The Hagstrom Report

Agriculture News As It Happens


Poultry state governors seek RFS waiver

Four Democratic governors formally asked the Environmental Protection Agency Tuesday to waive the Renewable Fuel Standard because the drought has caused higher feed prices, but ethanol, corn and biotech groups urged the agency not to grant the waiver.

Gov. Beverly Perdue of North Carolina, Gov. Mike Beebe of Arkansas, Gov. Martin O’Malley of Maryland and Gov. Jack A. Markell of Delaware filed the petitions.

“It is now beyond dispute that our nation is undergoing a severe, prolonged drought that is of historic proportions and is causing widespread damage to many of the most productive agricultural regions in the country,” Perdue said in a news release sent out by the National Chicken Council.

The “direct harm,” she added, was “caused by the RFS requirement to utilize ever-increasing amounts of corn and soybeans for transportation fuel.”

“Whatever the final damage done by the severe lack of rainfall, it is clear that this harm is reflected in accelerated prices for corn and soybeans, which have a severe economic impact on the state of North Carolina, various regions within the state, and important economic sectors within the state,” she said.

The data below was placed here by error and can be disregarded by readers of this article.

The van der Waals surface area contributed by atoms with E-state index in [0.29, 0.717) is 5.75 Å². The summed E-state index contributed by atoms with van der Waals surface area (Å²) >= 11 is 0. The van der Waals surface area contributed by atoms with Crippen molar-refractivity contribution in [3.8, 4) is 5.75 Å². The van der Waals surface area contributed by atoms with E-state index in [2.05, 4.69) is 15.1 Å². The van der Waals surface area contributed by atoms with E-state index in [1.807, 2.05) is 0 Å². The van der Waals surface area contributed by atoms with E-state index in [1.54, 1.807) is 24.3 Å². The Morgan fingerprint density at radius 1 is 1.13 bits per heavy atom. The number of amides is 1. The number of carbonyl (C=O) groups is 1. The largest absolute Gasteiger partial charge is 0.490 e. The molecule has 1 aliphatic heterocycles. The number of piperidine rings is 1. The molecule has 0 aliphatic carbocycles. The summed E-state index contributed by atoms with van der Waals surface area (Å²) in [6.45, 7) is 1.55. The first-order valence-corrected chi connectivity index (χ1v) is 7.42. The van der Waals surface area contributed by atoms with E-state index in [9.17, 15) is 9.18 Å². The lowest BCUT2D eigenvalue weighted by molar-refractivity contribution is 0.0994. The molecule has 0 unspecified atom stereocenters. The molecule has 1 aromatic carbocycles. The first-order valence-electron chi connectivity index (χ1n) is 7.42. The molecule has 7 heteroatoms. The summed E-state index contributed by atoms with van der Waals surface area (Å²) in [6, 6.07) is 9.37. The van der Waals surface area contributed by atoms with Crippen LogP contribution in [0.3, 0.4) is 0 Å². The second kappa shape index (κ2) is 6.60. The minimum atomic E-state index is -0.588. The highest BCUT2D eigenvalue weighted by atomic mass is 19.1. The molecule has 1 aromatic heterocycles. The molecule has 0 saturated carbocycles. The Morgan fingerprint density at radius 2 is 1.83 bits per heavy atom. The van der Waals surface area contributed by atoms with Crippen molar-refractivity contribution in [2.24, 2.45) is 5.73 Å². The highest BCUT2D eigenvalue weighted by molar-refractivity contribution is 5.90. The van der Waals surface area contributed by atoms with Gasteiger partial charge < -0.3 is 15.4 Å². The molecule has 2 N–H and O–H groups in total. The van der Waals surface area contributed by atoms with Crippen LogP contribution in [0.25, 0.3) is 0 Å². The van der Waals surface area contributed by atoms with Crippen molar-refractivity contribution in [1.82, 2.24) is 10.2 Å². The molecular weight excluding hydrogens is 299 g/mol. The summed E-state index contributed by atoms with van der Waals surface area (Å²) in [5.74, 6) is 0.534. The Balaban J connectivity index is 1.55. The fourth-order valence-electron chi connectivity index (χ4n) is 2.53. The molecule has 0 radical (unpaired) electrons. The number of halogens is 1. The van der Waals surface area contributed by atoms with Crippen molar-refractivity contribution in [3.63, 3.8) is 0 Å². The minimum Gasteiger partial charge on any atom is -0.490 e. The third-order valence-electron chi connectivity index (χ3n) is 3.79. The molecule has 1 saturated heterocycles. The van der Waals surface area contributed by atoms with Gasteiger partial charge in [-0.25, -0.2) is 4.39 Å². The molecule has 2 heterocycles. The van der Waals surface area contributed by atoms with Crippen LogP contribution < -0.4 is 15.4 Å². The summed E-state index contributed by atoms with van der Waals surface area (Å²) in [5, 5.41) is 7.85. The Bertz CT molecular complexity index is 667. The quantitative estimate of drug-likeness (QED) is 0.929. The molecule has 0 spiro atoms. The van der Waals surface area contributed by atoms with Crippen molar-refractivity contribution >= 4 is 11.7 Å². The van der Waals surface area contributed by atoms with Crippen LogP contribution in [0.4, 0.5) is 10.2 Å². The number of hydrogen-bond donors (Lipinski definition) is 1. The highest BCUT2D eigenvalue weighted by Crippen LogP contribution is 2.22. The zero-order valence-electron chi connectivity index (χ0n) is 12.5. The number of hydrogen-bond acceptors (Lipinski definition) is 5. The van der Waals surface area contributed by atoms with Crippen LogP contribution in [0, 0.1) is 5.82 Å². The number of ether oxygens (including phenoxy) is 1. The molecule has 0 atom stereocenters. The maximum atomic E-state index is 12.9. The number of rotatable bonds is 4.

“While the drought may have triggered the price spike in corn, an underlying cause is the federal policy mandating ever-increasing amounts of corn for fuel,” Beebe said in the same news release.

“The higher feed costs following the passage of RFS1 in 2005 and RFS2 in 2007 have resulted in a long-term shortage of grain in our nation, especially corn, and are clearly taking a terrible toll on Arkansas’ poultry and animal agriculture, potentially forcing reduced production and job losses and increasing food prices for consumers worldwide,” Beebe said. “I urge you to begin a formal process for considering a waiver of the renewable fuel mandate.”

Arkansas and North Carolina are the second and fourth largest broiler chicken producing states, respectively, the chicken council noted. For turkey production, North Carolina ranks second and Arkansas third nationally.

The National Chicken Council and National Turkey Federation supported the petitions.

“On behalf of North Carolina’s and Arkansas’ chicken farmers and processors, and the entire chicken industry, I thank Govs. Perdue and Beebe for their efforts in trying to bring some relief to poultry producers, consumers and the economic sectors that are struggling due to the drought, the high price of corn and continued corn-ethanol mandates,” said National Chicken Council President Mike Brown.